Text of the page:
No bread is an island

...entire of itself. (With apologies to John Donne!)
I live and breathe breadmaking. I’m an evangelist who would like everyone to make his or her own bread. I want to demystify breadmaking and show it as the easy everyday craft that it is. To this end I endeavour to make my recipes as simple and as foolproof as I possibly can.

I call my blog 'No bread is an island' because every bread is connected to another bread. So a spicy fruit bun with a cross on top is a hot cross bun. This fruit dough will also make a fruit loaf - or Chelsea buns or a Swedish tea ring...
I'm also a vegan, so I have lots of vegan recipes on here - and I'm adding more all the time.

Friday, 18 May 2012

Sedgemoor Manor Junior school

10 parents (all mothers) and their children have been on a Family Learning course for 3 weeks and I was asked to run a breadmaking session with them on Wednesday afternoon.

The plan was that the parents would come in at 2pm, we would make pizzas together, then the children would join us at 3 and we would make some pet pain au chocolat.

In the event, 7 mothers turned up and we made a batch of dough out of which we made sizzlers and pizzas:

Cheese and tomato pizzas and cheese and tomato or mushroom sizzlers.
So far, so good - but then at three o'clock, chaos ensued! 

I was busy in the school kitchen moving the pizzas about in the ovens - when I got back in the hall, all these extra people had arrived. 3 more parents and goodness knows how many children! I never got around to giving everyone a name label as is my usual wont - it was just too hectic.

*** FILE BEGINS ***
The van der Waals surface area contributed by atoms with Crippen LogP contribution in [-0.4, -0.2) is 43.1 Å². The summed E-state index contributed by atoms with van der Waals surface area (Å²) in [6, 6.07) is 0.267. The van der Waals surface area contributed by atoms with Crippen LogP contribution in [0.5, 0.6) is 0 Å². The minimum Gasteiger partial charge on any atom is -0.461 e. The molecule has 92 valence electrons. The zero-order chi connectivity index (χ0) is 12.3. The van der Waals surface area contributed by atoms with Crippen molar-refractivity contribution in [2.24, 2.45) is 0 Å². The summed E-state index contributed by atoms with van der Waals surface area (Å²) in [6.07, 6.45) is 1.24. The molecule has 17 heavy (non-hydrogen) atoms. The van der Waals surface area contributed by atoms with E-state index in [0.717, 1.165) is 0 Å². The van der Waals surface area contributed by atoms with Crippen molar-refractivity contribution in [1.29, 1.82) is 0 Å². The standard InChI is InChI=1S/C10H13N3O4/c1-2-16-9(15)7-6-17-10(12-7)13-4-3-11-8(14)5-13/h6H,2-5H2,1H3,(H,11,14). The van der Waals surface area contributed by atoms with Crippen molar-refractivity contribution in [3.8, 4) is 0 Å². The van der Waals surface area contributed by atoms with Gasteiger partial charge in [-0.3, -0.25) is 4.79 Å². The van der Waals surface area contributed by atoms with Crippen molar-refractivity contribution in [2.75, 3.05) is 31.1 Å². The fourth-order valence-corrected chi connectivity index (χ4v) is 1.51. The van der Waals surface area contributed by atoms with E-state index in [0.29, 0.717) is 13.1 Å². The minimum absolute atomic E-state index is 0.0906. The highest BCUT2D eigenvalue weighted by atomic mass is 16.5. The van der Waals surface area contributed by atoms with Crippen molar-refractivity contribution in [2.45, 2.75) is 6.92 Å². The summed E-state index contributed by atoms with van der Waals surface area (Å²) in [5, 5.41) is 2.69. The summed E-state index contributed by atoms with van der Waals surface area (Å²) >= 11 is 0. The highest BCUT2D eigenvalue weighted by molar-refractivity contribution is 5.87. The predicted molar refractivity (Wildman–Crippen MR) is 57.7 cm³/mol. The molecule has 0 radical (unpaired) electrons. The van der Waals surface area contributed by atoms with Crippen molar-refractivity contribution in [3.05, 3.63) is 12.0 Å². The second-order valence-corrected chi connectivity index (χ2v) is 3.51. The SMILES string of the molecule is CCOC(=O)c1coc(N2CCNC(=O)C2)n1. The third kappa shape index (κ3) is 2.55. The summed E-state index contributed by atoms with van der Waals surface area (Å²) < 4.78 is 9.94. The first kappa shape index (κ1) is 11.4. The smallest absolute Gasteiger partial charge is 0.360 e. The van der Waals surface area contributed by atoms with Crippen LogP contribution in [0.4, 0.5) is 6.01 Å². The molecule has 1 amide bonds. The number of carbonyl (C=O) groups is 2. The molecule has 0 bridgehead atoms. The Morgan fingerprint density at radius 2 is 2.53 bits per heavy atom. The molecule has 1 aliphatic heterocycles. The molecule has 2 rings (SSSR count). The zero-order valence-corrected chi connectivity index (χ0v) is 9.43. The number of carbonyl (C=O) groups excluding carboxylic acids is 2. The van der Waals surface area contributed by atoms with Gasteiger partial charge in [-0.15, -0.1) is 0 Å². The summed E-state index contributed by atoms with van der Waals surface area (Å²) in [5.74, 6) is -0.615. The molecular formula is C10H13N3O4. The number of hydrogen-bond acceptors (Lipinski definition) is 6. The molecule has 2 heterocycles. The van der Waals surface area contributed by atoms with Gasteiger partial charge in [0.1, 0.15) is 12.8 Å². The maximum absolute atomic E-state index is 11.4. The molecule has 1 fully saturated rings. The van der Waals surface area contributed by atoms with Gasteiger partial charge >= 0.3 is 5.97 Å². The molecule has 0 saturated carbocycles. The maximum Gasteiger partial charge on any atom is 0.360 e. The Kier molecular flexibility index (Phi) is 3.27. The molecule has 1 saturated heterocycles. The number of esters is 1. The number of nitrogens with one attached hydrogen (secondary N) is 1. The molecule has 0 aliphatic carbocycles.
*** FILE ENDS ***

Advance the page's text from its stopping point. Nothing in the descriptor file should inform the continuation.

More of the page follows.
I also like to get everyone around a group of tables, but the tables in the school hall were of a type new to me. They're circular, with stools attached to the table - 8 to each one - so it wasn't practicable to put them all together. 

This meant I was going from table to table - 4 of them all told - demonstrating shaping the chocolate rolls and the different shapes. The parents who'd made the pizzas found themselves teaching the other mothers and their children how to make a bread dough, which was a plus. But it was pretty hectic.

In between all this I still had to keep an eye on the ovens.

All in all it was a really enjoyable, satisfying, session - despite all the mayhem. All the families went home promising to carry out their homework - which was to go home and teach someone what they'd learned today.

I managed to take a few pics:

One of the youngsters, Hannh, who did get a label, bringing her bread to the kitchen
Two more batches. Just putting the finishing touches.

And one more

Some varieties of chocolate leak more than others. This is Sainsbury's Fairtrade milk chocolate

All the batches reflected the enthusiasm of the children - they loved it.

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